Pair with D is for Dragon Dance for counting and the alphabet. [counting picture book, ages 2 and up]
How did the twelve animals come to be selected for the Chinese Zodiac? Thirteen animals race for one of twelve spots and how each animal performs determines their place in the Zodiac. Did you know that each person born under a particular animal is attributed to certain personality aspects?
It’s based on the character of each animal as evidenced by how they behaved during the race. This picture book also explains why cats hate rats! [picture book, ages 4 and up]
The Twelve Animals of the Chinese Zodiac: Traditional Fables in Chinese and English by Vivian Ling and Wang Peng, illustrated by Yang Xi
How did the animals of the Chinese Zodiac get their place in the lunar calendar? These stories and more are included in this folk tale compendium in both Chinese and English. [bilingual Mandarin picture book, for ages 7 and up]
Chinese Zodiac Animals by Sanmu Tang
Did you know that the twelve animals of the Chinese Zodiac are ascribed with certain personality traits just like Astrological signs? This picture book describes the traits, professions, and financial skills of each of these twelve signs. [picture book, ages 9 and up]
Happy New Year! by Demi
Did you know that Chinese New Year is a thirty-day celebration? The last fifteen days of the old year are spent preparing for the holiday. It includes cleaning, cooking, and making decorations. The first fifteen days of the new year are spent celebrating new beginnings including the season for planting.
It’s also time to get a new haircut and new clothes. Visiting family and friends and bringing gifts is also a big part of the holiday. Use this picture book in conjunction with one about how families celebrate the Chinese New Year. [picture book, ages 5 and up]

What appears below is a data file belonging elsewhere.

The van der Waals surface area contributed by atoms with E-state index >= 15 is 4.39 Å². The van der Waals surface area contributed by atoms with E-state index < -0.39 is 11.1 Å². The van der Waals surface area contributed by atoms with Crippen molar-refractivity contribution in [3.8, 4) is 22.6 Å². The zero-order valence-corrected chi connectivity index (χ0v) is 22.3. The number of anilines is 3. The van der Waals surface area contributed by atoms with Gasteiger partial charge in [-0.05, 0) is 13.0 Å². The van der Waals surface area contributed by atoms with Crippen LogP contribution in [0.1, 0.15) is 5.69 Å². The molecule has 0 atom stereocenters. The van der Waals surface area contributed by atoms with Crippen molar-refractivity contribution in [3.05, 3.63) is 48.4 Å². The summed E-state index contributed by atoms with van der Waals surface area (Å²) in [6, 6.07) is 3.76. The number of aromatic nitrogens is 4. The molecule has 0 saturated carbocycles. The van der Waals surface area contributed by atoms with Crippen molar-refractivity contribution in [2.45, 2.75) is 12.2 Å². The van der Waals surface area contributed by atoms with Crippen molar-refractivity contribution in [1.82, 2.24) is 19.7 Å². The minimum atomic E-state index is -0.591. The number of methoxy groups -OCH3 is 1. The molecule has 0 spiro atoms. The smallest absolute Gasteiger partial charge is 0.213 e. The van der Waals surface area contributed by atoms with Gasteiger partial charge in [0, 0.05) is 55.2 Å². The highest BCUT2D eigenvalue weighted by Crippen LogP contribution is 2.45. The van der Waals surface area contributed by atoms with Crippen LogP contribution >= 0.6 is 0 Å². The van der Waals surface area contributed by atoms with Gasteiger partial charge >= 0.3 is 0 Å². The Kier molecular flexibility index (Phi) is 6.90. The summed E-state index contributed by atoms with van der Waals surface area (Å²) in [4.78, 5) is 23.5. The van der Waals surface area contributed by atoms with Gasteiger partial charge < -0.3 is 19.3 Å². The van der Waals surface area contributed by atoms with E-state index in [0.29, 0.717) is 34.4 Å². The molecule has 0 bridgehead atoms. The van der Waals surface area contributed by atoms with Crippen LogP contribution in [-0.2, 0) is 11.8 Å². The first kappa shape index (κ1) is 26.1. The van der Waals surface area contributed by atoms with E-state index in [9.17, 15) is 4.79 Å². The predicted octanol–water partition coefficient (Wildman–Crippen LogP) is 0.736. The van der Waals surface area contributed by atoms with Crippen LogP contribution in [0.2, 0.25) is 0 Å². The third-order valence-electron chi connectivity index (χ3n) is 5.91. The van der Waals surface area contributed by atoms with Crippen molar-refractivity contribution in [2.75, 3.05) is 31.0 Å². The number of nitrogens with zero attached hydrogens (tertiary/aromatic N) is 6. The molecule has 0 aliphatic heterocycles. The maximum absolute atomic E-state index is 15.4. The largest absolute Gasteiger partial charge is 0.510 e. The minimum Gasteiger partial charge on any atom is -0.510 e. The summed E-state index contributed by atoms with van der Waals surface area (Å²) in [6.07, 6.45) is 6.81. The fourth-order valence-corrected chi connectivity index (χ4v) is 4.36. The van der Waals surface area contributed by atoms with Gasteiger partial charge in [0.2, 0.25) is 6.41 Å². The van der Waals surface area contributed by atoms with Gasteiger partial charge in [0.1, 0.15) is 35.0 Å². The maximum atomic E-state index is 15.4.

New Year by Mei Zihan, illustrated by Qin Leng
Although my daughter isn’t on the other side of the world and not coming home for important family holidays, I can relate to this story of missing your children after they grow up. In this case, a father misses his married daughter who now is married and living in Paris. It is especially hard at Chinese New Year to think of her and wish that she could be home in China, enjoying the multi-course feast. It’s not that the father hasn’t visited his daughter in Paris — he has and knows the arduous journey there and back. This is a picture book for families who are separated during the holidays and the bittersweet feeling for parents as their children grow up a little too fast. [picture book, ages 9 and up]
Retold Fairy Tales with a Chinese New Year Twist
The Runaway Wok by Ying Chang Compestine, illustrated by Sebastià Serra
There are shades of Jack and the Beanstalk and the Gingerbread Man in this fun fractured fairy tale that is actually based on a Danish folktale.
The Li family is the richest family in Beijing, cheating everyone of their money. When Ming trades eggs for a rusty wok, fortunes change hands due to this magical runaway wok. It even cleans up corruption! [fractured fairy tale picture book, ages 4 and up]
Goldy Luck and the Three Pandas by Natasha Lim, illustrated by Grace Zong
In this riff on Goldilocks and the Three Bears, Goldy Luck is a Chinese American girl who upsets her panda family neighbors.
She eats their congee, sits in their chairs, and messes up their beds. Her conscience gets to her and she returns to make amends, just in time to help the pandas celebrate Chinese New Year. This is a fun picture book for kids to compare with the original fairy tale. [picture book, ages 4 and up]
Chinese New Year Craft and Activity Books
Lucky Bamboo Book of Crafts by Jennifer DeCristoforo
With over 100 projects and ideas celebrating Chinese culture, Lucky Bamboo Book of Crafts is perfect for celebrating Chinese New Year with the kids, and all year as well.
Use the narratives to introduce a unit on China in the classroom. It’s also great for introducing kids to Mandarin Chinese. This is a treasure trove of craft projects celebrating Chinese culture! [nonfiction, ages 4 and up]
Moonbeams, Dumplings and Dragon Boats by Nina Simonds, Leslie Swartz, and The Children’s Museum, Boston
This brightly illustrated, large-format book introduces Chinese New Year and the Lantern Festival, Qing Ming and the Cold Foods Festival, the Dragon Boat Festival, and the Mid-Autumn Moon Festival.
Each section explains the holiday, tells stories related to it, and offers at least one activity and one recipe. [picture book, ages 4 and up]